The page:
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I am currently working through the lecture notes. In the end we had a short introduction to Models in Set Theory, but since it was quite to the end, we did not really go into details.

So my questions:
What are Models in Set Theory for?
When and where do I need them?
And, what 'are' Models in Set Theory?

Best, Luca

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One of the most important area of modern set theory is the study of extensions of ZFC, independence and consistency results, and the large cardinals. Models in various sense are crucial to study these results.

First to address what are models in set theory. These are structures (in the model theory sense) over a first order language which includes some binary relation symbol $E$. The language may include other symbols (which are useful for instance in the formulation of indescribability). Sometimes these structures may be sets for instance $H(\kappa)$, $V_\kappa$, or $L_\kappa$. Sometimes proper classes with a definable $E$ relation may also be called structures or models. Among these are the $V$, $WF = \bigcup_{\alpha \in Ord} V_\alpha$, $L$, and various inner models. There are technical difficulties with these structures. For example, the satisfaction relation is not definable uniformly in all formulas. However, they are often used in consistency results by relativization. (See Kunen for the logical aspect of proper class models.)

Models are important in consistency results. For instance the inner model $L$ establishes to consistency of $GCH$, $AC$, $V= L$, $\Diamond$, etc. In forcing, countable transitive models of ZFC (or finite fragments of ZFC) are extended to other countable transitive models $M[G]$ satisfying various other statements. For instance, the consistency of $\neg CH$ is proved by forcing. (Again refer to Kunen about the technical aspect of whether countable transitive models of ZFC exists and what the generic extension $M[G]$ is.)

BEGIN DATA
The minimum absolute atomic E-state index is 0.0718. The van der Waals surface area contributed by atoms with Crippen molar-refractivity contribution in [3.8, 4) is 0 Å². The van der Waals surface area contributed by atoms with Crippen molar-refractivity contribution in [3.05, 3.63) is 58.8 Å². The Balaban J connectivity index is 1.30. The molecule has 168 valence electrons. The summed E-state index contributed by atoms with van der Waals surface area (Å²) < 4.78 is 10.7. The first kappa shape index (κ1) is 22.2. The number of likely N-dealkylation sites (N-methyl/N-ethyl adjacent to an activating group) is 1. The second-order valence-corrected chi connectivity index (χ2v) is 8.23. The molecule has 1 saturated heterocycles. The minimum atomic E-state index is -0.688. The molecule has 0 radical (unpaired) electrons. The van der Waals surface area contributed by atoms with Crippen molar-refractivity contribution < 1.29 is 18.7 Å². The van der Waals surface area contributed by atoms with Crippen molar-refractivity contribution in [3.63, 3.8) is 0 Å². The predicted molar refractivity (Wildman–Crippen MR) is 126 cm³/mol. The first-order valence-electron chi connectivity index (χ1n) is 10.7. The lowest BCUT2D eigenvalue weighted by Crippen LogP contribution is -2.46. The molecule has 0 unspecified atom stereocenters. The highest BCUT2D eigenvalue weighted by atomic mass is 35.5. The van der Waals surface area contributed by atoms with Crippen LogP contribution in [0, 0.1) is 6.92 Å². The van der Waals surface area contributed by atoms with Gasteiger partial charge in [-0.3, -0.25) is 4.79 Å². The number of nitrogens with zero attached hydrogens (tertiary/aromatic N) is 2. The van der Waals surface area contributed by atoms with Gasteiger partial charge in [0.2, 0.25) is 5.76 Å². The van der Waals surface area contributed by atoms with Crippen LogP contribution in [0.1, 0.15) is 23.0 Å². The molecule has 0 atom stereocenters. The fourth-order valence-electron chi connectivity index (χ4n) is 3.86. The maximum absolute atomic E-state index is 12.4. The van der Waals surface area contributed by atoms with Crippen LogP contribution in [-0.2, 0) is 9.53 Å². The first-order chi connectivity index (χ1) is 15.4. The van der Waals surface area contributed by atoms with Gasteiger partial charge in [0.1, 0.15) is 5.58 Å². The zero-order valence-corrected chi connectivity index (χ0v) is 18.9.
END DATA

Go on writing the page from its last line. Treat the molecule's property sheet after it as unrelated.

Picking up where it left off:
Models are also very important in the study of large cardinal axioms. For instance, if $\kappa$ is an inaccessible cardinal, then $V_\kappa$ is a model of $ZFC$. (By the incompleteness Theorem, $ZFC$ can not prove the large cardinal axioms.) Many of the other large cardinals are defined using various notions of elementary embedding between models and critical points. For instance, a measureable cardinal is the critical point of nontrivial elementary embedding of $V$ into a transitive inner model.

Inner Model Theory is an important area of set theory that produced various consistency results using inner models. They are often used to relate consistency strength of various statements to large cardinals. Notable examples are the consistency of various forms of determinacy from Woodin cardinals. In particular, the axiom of determinacy is equiconsistent with infinitely many Woodin cardinals.

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  • $\begingroup$ perfect! thank you :) Than I'll have a look at Kunen's now. Would you say this topic is better in his book than in Jech's? $\endgroup$ – Luca Aug 12 '13 at 13:46

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